“We are now standing in the face of the greatest historical confrontation humanity has gone through. I do not think that wide circles of the American society or wide circles of the Christian community realize this fully. We are now facing the final confrontation between the Church and the anti-Church, of the Gospel and the anti-Gospel. This confrontation lies within the plans of divine providence. It is a trial which the whole Church… must take up.” Karol Cardinal Wotyla (Sept. 1976)

Thursday, October 9, 2008

John McCain: "Show" Don't "Tell"

Starting with a past experience story, as I sometimes do, in college I took a Creative Writing class. The one thing I remember from this course was my instructor pounding into our heads the notion of when you write you are supposed to "show" and never "tell". For example, don’t "tell" that the main character in your writing is impoverished, "show" how she rips single tissues or slices of bread in fours prior to using them because she can’t afford to buy any more and has to make them last.

I thought about this lesson Tuesday night watching the debate. John McCain spent the whole debate telling and not showing.

He mentioned in the town hall forum that you don’t want to have our incompetent government regulating your health care. This did not resonate with the audience because he did not connect with them on an emotionally level. Everyone feels at some point that people deserve health care. He should have used this time to “show” instead of “tell” by saying, “People in places where they have nationalized health care pray they don’t get sick. In America, if a loved one (making it very tangible and personal to the listener) needs urgent, life-saving surgery they can have it within a week if they have employer coverage. With socialized health care, they will deteriorate for 6 to 8 months on some waiting list somewhere for this critical surgery, if they are lucky enough to ever get it.” Both the McCain statement and the story draw the same conclusion, only one will connect with voters with his position.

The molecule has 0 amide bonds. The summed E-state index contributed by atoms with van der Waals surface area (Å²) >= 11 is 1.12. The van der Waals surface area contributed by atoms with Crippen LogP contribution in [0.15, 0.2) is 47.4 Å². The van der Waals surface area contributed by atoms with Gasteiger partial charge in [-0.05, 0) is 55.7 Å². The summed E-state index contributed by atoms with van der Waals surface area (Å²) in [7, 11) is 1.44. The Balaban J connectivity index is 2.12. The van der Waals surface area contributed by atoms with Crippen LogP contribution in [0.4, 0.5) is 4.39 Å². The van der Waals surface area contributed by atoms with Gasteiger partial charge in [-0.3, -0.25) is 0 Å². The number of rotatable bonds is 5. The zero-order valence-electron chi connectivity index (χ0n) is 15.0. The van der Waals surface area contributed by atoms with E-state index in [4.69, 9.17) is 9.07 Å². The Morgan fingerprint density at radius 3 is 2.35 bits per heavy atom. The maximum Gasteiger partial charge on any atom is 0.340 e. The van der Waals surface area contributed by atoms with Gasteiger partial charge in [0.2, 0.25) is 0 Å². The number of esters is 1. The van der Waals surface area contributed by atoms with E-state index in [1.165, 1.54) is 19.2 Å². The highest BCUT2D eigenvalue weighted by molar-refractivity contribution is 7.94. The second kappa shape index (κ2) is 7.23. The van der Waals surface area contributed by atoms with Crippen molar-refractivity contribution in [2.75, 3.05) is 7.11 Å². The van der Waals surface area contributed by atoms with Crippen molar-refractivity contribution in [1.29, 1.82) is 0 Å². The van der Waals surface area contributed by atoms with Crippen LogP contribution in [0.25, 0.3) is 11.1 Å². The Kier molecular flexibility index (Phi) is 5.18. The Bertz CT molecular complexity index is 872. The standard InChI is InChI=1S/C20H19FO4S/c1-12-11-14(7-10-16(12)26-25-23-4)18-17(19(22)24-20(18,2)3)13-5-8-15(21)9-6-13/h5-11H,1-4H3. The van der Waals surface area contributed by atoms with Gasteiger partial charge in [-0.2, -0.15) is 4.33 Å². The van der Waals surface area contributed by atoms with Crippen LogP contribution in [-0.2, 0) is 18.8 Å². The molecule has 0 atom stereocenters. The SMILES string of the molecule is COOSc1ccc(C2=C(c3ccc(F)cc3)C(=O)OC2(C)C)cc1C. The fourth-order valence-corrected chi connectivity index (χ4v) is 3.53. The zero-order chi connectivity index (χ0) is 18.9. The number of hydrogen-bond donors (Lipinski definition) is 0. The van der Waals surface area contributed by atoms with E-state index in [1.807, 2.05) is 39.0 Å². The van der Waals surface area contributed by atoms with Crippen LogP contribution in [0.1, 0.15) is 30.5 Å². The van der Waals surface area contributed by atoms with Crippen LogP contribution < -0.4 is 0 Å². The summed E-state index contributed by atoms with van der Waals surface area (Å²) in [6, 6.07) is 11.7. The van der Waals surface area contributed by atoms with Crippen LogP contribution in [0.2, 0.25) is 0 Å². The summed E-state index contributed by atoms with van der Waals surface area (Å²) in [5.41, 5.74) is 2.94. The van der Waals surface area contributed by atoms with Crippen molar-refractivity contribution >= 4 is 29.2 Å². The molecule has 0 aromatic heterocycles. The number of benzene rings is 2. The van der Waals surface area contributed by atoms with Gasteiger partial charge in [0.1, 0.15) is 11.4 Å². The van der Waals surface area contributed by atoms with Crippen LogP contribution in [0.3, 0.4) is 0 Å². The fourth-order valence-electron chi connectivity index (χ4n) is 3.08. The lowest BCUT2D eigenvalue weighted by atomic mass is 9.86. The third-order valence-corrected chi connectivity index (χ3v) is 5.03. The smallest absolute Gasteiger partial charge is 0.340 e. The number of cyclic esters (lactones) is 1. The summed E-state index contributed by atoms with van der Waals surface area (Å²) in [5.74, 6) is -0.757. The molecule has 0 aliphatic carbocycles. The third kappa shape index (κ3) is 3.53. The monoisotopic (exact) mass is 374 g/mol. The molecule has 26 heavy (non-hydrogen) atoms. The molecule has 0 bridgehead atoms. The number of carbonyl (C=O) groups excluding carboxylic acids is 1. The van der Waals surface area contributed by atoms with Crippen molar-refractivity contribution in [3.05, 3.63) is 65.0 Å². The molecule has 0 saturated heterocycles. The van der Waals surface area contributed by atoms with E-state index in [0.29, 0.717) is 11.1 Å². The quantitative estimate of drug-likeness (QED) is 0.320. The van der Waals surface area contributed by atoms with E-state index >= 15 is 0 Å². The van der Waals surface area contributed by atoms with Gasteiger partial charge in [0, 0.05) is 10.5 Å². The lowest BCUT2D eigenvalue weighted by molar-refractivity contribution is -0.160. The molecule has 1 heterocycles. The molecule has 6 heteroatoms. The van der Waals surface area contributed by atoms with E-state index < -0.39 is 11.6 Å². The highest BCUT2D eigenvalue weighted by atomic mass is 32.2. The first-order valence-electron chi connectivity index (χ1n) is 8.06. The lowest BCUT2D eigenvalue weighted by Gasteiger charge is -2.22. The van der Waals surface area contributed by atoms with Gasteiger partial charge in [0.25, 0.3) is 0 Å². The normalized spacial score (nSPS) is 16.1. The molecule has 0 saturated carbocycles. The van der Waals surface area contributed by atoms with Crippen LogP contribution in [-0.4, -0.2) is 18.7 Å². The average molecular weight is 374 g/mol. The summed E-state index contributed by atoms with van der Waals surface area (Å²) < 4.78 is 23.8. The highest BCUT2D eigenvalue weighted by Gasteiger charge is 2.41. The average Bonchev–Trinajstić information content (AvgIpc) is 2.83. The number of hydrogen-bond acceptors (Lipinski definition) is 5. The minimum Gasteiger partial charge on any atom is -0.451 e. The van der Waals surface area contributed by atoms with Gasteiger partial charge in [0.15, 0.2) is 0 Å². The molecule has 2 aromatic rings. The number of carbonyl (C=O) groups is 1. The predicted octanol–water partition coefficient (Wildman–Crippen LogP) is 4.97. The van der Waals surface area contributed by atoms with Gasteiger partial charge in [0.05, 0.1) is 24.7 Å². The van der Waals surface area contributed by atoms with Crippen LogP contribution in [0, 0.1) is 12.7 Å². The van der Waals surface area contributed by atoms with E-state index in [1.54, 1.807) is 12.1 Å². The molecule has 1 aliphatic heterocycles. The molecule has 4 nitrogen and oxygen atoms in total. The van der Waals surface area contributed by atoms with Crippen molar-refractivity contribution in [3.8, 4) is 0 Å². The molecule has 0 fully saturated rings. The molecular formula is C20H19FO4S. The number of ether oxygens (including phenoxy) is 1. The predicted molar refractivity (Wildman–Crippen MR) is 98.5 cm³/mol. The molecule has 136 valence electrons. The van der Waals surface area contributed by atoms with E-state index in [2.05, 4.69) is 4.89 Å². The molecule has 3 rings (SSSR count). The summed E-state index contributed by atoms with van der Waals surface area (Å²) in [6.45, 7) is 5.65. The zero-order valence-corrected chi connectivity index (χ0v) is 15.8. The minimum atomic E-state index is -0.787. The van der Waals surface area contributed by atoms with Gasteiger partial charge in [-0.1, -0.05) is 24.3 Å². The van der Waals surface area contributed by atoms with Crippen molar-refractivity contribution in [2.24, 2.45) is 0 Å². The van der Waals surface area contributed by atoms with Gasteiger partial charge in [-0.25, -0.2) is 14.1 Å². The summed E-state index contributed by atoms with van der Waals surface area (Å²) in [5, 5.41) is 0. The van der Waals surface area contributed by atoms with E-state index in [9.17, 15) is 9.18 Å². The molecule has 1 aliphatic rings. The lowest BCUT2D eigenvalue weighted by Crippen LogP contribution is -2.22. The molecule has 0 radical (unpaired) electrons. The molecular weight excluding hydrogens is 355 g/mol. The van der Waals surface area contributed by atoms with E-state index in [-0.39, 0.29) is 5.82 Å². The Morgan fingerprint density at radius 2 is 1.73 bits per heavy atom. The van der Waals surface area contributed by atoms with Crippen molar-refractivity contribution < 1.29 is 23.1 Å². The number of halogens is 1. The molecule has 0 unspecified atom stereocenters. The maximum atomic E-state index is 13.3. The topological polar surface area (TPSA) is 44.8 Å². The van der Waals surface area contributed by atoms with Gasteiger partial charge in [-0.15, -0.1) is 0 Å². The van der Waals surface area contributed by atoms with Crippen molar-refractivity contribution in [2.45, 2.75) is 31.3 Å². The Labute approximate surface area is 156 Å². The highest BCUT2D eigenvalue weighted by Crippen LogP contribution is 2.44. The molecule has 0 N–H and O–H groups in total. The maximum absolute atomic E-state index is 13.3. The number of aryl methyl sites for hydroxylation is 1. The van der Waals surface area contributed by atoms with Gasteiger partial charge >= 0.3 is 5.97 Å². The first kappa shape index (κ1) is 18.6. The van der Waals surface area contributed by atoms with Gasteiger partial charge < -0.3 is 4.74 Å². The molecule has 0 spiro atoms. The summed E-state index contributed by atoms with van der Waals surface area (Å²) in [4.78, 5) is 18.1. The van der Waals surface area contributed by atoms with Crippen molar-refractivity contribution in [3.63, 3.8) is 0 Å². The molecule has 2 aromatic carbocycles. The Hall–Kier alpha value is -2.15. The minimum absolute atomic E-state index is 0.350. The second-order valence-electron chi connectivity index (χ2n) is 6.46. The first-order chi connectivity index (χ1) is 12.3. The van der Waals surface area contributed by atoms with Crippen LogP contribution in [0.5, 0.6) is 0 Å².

One of the first questions of the night had a blue-collar worker asking how this bail-out was going help him. McCain rattled off talking points, Obama said that small businesses sometimes are cash-strapped to pay their employees, where they need a short term loan from their local bank. Without this bailout, there are no loans and employees don’t get paid. Everyone has a fear of not getting paid and the devastating consequences that would bring. This is very tangible to people and an underlying fear. Obama made the connection.

I think what McCain has to do is starting “showing” instead of “telling." He needs connections with the voters, because right now it is not happening.

Here is the story I would "show":

Picture you and your love ones barely surviving on the side of a mountain as nighttime descends. The temperature is plummeting and the only thing you have to keep you warm and alive is a small, flicker fire that is struggling to stay lit. Someone comes from behind you and, not understanding the situation, throws a fire blanket over your live-protecting fire completely extinguishing it. This is what Obama’s tax increases will do to our struggling economy. You will be left on the side of that freezing mountain without a way to survive. As you thought you were in a bad situation that couldn't get worse before the fire was put out, you will then find yourself in a much more severe situation without experienced leadership that knows what it is doing.

1 comment:

sniper said...

And perhaps Obama can start to tell and stop showing: